>>The dumbass charger wouldn't detect the battery, so I fired up the lawn >>tractor and let it charge the truck's battery. > >I have an old Sears charger that's just a 2-tap transformer and rectifier, which has no problems charging a completely dead battery. > >Cheers > >Phil Hobbs
My 4U 60 Volt, 30 Amp DC supply has no problem getting them fired back up either. The form factor and power requisite is a bit large for a mobile application, however.
On Wednesday, March 30, 2016 at 9:56:56 PM UTC-4, Carl Ijames wrote:
> "George Herold" wrote in message > news:ba85b096-d4df-4b47-b0c7-fd4f2643df0c@googlegroups.com... > > On Wednesday, March 30, 2016 at 6:31:44 PM UTC-4, Carl Ijames wrote: > > "Ralph Mowery" wrote in message > > news:ZIednS0hRrGY0WHLnZ2dnUU7-L_NnZ2d@earthlink.com... > > > > > > "Jim Thompson" <To-Email-Use-The-Envelope-Icon@On-My-Web-Site.com> wrote > > in > > message news:08hofb1g9iq65t5riiktp9tmfcrr9uvinj@4ax.com... > > > > > > I know, I know, I should drive it to the grocery once a week. > > > > > > One other thing I learned... 15 year-old original equipment tires are > > > _not_ a good thing... they "shed" :-( > > > > > > > I have read that tires should be ran so often so they get hot and they > > will > > last longer as far as the dry rot types of problems. > > > > For about 10 years I had an old beater of a truck that I seldom drove. > > About every 2 weeks I would drive it to work which was about 15 miles each > > way. Seemed to solve a lot of problems. > > ============================================================================= > > > > That's the best way. If you start a vehicle up infrequently, you need to > > keep it running for long enough to get the coolant and oil and the entire > > exhaust system up to running temps or you will just build up condensation > > that will slowly cause corrosion damage while it is parked. If you only > > run > > it 5-10 minutes you are better off not running it at all. Just idling > > with > > no load it would need at least 30 and more likely 60 minutes to get > > everything toasty warm and dry. Think how many cars you see on the road > > still dripping water out of the tailpipe when they stop, and they have > > been > > running under load for at least five minutes. Also, even if they don't > > look > > dry-rotted, tires really start to degrade after about 7-8 years, which is > > one reason the fed requires date of mfg. on the sidewall. Google will > > give > > you lots of articles on this; basically the rubber strength starts > > dropping > > off, the rubber gets stiffer, and the rate of heat buildup at speed starts > > climbing so a blowout is going to happen sooner or later. As for the > > truck > > parked in the shade, can't you just put the solar cells somewhere close > > where they can get sunlight? The current should be low enough that wire > > loss shouldn't be an issue even for a 100' run. I did some research a > > couple of months ago and it seems that if the solar cells are rated less > > than about 15 watts you don't need to worry about overcharging a car sized > > battery, and that is plenty to keep a charged battery up and happy. More > > watts and it can charge faster but now you need a charge controller to > > keep > > from hurting the battery. I bought a 7.5 watt panel and used it while it > > was still hitting the 20's at night, but I drive my truck just often > > enough > > that I don't know if it made any difference or not. Next winter will > > tell, > > when it gets cold and the batteries (diesel so two batteries and lots of > > cranking current needed) are another year older. > > > > Regards, > > Carl Ijames > > A diode, the right number of solar cells in series, and the right area... > or more and some control/ feedback. > > And it's gotta work from the dead of winter, to the heat of summer. > > George H. > ======================================================== > > Here's the one I bought: > http://www.amazon.com/ALLPOWERS-Maintainer-Automobile-Motorcycle-Batteries/dp/B012ZHGGXU?ie=UTF8&psc=1&redirect=true&ref_=oh_aui_detailpage_o00_s00, > about the same as the one Lasse suggested. Most solar cells sold as > "battery chargers" for car batteries contain a Schottky diode to prevent > discharge when the sun goes down. Trickle chargers and the smallest battery > maintainers range from 0.75 to 1.5 amp max, and the solar lead acid chargers > that don't include electronics beyond the diode seem to be under 15 watts so > they don't overcharge the battery. 7.5 watts at 12 volts gives 0.6 amps > peak, right in the same range, so that's what I went with. Won't charge a > dead battery but will slowly charge a moderately discharged one and will > keep a charged one at full charge. I played with my ammeter back in Feb on > a bright sunny day here in MD, and outside I got about 0.4 amps. On the > dash, behind the windshield, the best I got was 0.27 or so, so I'm not > worried about overcharging :-). Battery self discharge goes up with > temperature, and the panel output should go up in the summer with more sun, > so at least they track. The ecm and radio and maybe climate control or > other things will draw a few mA to keep their memories going, plus things > like the blinking red LED on my dash when the key is out. I also have a 6 A > Deltrans Battery Maintainer, and I think I read on their website that > internal discharge currents in a car battery were on the order of 10-100 mA > (fuzzy memory), so probably of the same order as the key-off loads, so > 20-400 mA for 4-6 hours a day should come close to breaking even. I know > that my truck started fully charged and was dead after 3 weeks, the longest > I ever let it sit. Oh, my solar charger has a red LED on the cigarette > lighter adaptor that also draws from the battery when the cells are in the > dark. I opened up the adaptor and it has a 1500 ohm resistor in series so > that's another 4-8 mA depending on LED drop. Any more and I would have cut > the resistor, but I guess it's ok. > > ----- > Regards, > Carl Ijames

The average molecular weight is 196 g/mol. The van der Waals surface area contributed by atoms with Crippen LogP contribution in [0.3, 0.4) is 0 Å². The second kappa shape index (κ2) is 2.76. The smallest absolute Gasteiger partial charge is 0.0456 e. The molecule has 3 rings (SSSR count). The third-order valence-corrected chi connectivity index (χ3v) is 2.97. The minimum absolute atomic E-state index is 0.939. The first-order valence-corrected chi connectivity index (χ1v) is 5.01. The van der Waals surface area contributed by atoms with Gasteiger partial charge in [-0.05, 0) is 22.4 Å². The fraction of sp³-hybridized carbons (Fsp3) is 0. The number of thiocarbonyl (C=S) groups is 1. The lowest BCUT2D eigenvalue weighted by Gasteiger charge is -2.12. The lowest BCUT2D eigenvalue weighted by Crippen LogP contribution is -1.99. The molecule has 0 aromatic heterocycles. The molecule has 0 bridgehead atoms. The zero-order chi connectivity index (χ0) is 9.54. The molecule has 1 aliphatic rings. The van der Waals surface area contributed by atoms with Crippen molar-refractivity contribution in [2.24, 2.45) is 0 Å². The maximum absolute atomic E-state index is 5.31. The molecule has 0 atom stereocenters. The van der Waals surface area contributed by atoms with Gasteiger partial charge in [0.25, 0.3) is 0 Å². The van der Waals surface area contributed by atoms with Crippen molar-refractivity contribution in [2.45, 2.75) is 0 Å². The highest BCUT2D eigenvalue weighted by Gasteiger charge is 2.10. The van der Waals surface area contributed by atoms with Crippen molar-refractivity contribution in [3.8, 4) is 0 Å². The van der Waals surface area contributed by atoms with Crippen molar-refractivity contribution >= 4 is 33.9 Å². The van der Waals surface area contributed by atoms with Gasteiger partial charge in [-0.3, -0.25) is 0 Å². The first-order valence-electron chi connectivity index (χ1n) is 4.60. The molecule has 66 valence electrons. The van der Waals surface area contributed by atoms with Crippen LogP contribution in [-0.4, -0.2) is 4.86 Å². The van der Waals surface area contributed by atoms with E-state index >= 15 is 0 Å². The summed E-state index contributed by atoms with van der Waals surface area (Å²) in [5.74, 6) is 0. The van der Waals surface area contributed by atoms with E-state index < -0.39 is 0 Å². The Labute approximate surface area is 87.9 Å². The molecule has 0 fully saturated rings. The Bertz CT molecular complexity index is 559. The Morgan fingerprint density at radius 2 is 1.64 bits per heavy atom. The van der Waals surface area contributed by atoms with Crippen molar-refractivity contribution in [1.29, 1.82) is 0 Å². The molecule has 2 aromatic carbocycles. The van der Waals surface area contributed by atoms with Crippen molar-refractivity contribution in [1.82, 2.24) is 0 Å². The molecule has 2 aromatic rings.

Thanks for the nice review Carl. (That one has less 1 star votes than the Wagan..) I assume that there is a diode in the one you bought. The advertising copy on the Amazon page said it was suggested that you unplug the solar panel at night... that seems to defeat the whole purpose, of plug it in and forget it. George H.
On Wed, 30 Mar 2016 21:20:30 -0700, Jeff Liebermann <jeffl@cruzio.com>
wrote:

>On Wed, 30 Mar 2016 13:27:23 -0700, Jim Thompson ><To-Email-Use-The-Envelope-Icon@On-My-Web-Site.com> wrote: > >>Now all I need is some kind of magnetic power plug that gracefully >>disconnects when I drive off >:-} >> ...Jim Thompson > >This is what the tow truck drivers use for their jump start cables: ><http://www.andersonpower.com/us/en/products/sbe-sbx-sbo/index.aspx> ><http://www.walmart.com/ip/ANDERSON-POWER-PRODUCTS-6319-Power-Connector-6AWG-50A-SY6319/41121555> ><http://www.parts-express.com/smh-sy50-series-8-awg-50a-breakaway-dc-power-connector--263-110> ><http://bdbatteries.com/anderson.php> >They come in a wide variety of current ratings and sizes. I have a >pair under my hood for connecting jump start cables. They will come >apart if pulled inline, but not if pulled sideways. I know. I've >done it both ways.
I would have thought by now someone would have come up with a Rube Goldberg inductive (or RF) coupling method >:-} ...Jim Thompson -- | James E.Thompson | mens | | Analog Innovations | et | | Analog/Mixed-Signal ASIC's and Discrete Systems | manus | | San Tan Valley, AZ 85142 Skype: Contacts Only | | | Voice:(480)460-2350 Fax: Available upon request | Brass Rat | | E-mail Icon at http://www.analog-innovations.com | 1962 | The touchstone of liberalism is intolerance